Kathy Morlan: Once a Teacher, Always a Learner
Mention University Libraries and Kathy Morlan's face lights up. She is most excited about the learning that the helpful staff, terrific collections, and appealing environment make possible. She has seen the difference this learning makes in the lives of UNLV students—because she was once one of those students.
Morlan is the epitome of the lifelong learner. As a child in rural Maine, she reveled in discovering new things in school and on her family's farm. Her sense of adventure took her to California, where she made one of her greatest discoveries: her future husband, Jerry Morlan. A shared enthusiasm for learning brought them together, and their commitment to common goals and to each other kept them together.
Kathy and Jerry Morlan encouraged each other's thirst for education. When Jerry became burned out as a successful industrial photographer, Kathy encouraged him to pursue his dream of becoming a teacher. Who cared if it meant selling the house and moving away from the beach? It was a new adventure to share. Their adventure brought them to Las Vegas in 1978. Jerry taught industrial arts in the Clark County School District and loved every minute of it. A few years later, it was Kathy's turn to quit her job and finish her Bachelor of Arts degree at UNLV so she could teach.
Kathy recalls how Jerry was always full of ideas to benefit his students, even if it meant ruffling a few feathers. With his passion for teaching and his perspective from industry, he realized that students needed more than woodworking to get a job after high school. In the mid-1980s he garnered local community and business support and retrofitted a wood shop into the first technology lab in Clark County schools. In the process, he generated enough attention that they even heard about Jerry in Carson City. It didn't take long for everyone, even former detractors, to see the benefit of teaching students how to work with technology.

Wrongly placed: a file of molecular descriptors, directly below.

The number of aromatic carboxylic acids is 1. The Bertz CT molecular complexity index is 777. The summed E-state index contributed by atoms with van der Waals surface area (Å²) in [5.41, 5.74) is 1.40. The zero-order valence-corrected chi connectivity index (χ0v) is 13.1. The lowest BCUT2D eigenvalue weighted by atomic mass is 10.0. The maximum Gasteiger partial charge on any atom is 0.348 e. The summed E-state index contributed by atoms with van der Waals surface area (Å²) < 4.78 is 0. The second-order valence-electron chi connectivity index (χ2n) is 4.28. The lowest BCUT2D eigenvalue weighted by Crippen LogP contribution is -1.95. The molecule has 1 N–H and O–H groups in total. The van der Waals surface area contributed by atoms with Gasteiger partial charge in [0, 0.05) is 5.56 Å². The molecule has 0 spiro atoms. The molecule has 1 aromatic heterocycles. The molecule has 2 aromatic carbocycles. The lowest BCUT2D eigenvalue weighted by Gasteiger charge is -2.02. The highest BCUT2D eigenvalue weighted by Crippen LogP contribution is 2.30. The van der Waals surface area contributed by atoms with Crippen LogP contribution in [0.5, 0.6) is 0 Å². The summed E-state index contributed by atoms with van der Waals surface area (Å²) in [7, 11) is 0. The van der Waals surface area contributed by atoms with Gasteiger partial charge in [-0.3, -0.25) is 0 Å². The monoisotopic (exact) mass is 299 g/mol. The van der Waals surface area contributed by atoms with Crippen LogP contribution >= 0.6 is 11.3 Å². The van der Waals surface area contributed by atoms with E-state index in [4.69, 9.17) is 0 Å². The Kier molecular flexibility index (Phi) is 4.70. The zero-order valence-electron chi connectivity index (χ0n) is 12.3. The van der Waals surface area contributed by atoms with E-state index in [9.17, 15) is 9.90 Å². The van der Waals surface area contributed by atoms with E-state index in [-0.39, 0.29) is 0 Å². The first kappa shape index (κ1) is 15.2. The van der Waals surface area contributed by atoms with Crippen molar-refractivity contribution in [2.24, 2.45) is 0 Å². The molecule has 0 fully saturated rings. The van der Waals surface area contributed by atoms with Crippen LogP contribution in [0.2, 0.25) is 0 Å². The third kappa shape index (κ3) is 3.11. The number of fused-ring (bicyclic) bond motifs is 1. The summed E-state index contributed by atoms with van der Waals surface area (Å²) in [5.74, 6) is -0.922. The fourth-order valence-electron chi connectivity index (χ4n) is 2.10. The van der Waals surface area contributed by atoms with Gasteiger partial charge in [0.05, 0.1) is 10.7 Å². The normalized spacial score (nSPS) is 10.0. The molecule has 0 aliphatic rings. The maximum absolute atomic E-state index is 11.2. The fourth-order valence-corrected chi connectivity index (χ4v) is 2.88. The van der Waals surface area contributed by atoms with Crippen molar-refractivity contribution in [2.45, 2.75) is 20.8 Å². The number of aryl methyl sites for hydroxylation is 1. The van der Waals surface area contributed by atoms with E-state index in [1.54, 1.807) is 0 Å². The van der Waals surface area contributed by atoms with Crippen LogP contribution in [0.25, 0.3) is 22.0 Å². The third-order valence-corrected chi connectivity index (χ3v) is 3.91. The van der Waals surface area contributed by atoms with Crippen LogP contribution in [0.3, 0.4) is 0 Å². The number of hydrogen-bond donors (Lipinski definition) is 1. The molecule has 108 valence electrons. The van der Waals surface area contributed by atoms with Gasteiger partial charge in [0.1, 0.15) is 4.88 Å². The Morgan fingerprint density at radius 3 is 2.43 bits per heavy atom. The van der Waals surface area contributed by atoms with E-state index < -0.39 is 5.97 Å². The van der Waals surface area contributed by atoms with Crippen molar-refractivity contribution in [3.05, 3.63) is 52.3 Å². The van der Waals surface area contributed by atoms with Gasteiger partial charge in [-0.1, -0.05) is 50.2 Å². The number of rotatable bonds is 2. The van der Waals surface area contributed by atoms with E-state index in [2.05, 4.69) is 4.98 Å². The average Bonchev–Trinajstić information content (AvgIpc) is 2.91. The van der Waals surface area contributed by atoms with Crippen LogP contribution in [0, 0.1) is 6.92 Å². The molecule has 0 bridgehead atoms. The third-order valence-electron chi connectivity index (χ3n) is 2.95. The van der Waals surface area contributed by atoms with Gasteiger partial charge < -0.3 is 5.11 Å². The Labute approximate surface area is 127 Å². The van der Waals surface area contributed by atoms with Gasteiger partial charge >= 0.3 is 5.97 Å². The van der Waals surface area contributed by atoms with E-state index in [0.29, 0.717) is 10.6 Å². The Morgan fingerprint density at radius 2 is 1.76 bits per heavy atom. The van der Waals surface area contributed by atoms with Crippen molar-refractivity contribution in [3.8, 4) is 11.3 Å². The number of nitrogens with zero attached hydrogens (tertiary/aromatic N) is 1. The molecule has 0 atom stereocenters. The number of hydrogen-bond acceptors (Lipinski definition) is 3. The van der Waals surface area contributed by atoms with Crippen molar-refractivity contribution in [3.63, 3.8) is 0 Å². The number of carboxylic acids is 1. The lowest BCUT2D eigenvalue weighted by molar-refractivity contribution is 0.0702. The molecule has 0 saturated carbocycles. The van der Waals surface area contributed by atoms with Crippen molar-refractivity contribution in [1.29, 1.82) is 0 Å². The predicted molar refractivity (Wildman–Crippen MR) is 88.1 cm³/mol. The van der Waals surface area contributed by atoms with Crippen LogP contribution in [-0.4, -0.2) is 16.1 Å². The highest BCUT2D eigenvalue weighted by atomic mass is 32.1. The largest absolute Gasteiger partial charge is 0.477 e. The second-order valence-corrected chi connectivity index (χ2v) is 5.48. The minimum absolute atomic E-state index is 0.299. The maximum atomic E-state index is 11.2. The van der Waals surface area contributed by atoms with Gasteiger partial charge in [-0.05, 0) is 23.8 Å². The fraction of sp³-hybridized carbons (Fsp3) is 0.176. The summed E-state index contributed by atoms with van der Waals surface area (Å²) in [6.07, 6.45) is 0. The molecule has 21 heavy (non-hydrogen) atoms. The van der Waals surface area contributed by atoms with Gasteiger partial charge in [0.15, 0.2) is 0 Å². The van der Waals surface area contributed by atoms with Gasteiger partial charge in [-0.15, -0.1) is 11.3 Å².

As a student, Kathy appreciated using UNLV's former library, the Dickinson Library, but her interest in the Libraries soared after she discovered the treasures in Special Collections. Kathy recognized, with the help of her friend, longtime Libraries supporter Flo Mlynarczyk, that the letters and articles chronicling Jerry's efforts to start the technology labs were an important part of Las Vegas history. After he died, she donated the Jerry Morlan Papers to Special Collections. She became a member of the Dean's Associates in 2003 to support the Libraries. Her teaching experience naturally attracted her to the Curriculum Materials Library, where she helped with various projects.
Following her retirement from teaching, Kathy decided to give another lasting gift, one that would help the Libraries and directly benefit students for decades to come. "I wanted to give a substantial gift right now to support library programs for undergraduates," Kathy says. "But, since I need to support myself, it couldn't happen that way."
However, as she planned her future she saw a distinct possibility. She revised her will to include a generous bequest to establish the Jerry and Kathleen Morlan Endowed Fund for University Libraries. This endowed fund will support the University Libraries' programs, particularly those benefiting education and mentor programs for undergraduate students. The University Libraries is truly grateful to Kathy and Jerry Morlan, whose foresight and generosity will provide educational opportunities to innumerable future students.